Salon spoke with Kelley on Monday afternoon at the midtown New York offices of Doubleday, her book publisher.

The Bush forces are coming after you very strongly. And now the media is too.

Yes, they are, this is what they do, this is how they operate. It's interesting, from talking with the media today, the European media is much less intimidated than the American press. The Americans are all saying, "Well, why should we listen to you. Look at the books you've written." Well, excuse me, those books have stood up, I stand behind everything in those books, they've stood the test of time. And this book will too. So I see how this media spin is working, and I'm not surprised. You'd think the media would look at my book and follow up on it -- all right, she says here they instituted drug testing in the National Guard at such and such time, let's call up and find out if that's true. But don't beat me up just because I've come to you with almost a thousand sources. You know, I've gone through four sets of lawyers, because I'm dealing with a sitting president.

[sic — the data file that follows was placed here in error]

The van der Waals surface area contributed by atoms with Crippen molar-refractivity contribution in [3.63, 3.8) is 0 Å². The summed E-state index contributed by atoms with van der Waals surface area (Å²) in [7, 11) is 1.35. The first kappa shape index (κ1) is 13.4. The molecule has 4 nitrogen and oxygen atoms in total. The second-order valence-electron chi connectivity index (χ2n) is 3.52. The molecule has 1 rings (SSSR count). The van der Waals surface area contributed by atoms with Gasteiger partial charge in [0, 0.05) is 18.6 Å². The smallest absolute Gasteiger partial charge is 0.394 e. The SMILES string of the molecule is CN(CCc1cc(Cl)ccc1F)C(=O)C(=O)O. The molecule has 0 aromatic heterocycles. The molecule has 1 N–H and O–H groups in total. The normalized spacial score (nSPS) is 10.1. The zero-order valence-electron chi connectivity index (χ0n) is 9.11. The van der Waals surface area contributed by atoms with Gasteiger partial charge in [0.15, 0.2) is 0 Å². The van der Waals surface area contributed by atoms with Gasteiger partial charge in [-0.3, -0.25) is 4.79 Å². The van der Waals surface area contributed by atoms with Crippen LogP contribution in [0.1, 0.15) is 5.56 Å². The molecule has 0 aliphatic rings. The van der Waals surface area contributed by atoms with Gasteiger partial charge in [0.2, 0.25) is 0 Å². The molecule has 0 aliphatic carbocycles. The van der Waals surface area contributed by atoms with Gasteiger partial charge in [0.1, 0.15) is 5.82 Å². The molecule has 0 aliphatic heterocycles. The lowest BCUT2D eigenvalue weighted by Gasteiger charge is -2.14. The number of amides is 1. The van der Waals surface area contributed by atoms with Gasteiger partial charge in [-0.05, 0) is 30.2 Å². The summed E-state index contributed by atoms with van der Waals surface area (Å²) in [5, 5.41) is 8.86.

You've gone through this before, of course, when Frank Sinatra tried to block publication of your unauthorized biography of him. How would you compare the heat you felt from Sinatra and his crowd and what you're going through now?

It's worse now, because there's more at stake. With Sinatra, you just worried about getting the bejabbers beat out of you. But with the Bushes, they work on all sorts of levels to destroy the messenger so the message can't come through. But the message is the message. The stuff I've done is solid. Did I get everything? No. And you know something, we better hurry and try to get all the information we can get -- because this president is trying to lock it all up through executive order, which means you won't be able to get presidential history, because the files and everything will be locked up.

You write that the Bushes are particularly good at cleansing anything in government files that will besmirch the family reputation. How does that work?

Well, you see it on all sorts of levels, from the trivial on up. For instance, I got a copy of the Bush family tree from the Bush presidential library. And at first we just thought a couple things were left off, but it was a number of things. Mentally retarded children from one branch of the family erased. Too many divorces in one family -- that doesn't fit with the family-values image, so some ex-wives simply disappear. You could say that's just an oversight or mistake here and there. But when you see a pattern as I've seen over the past years of files redacted, too many mysterious fires that destroy records, State Department files simply missing, gone, National Guard files.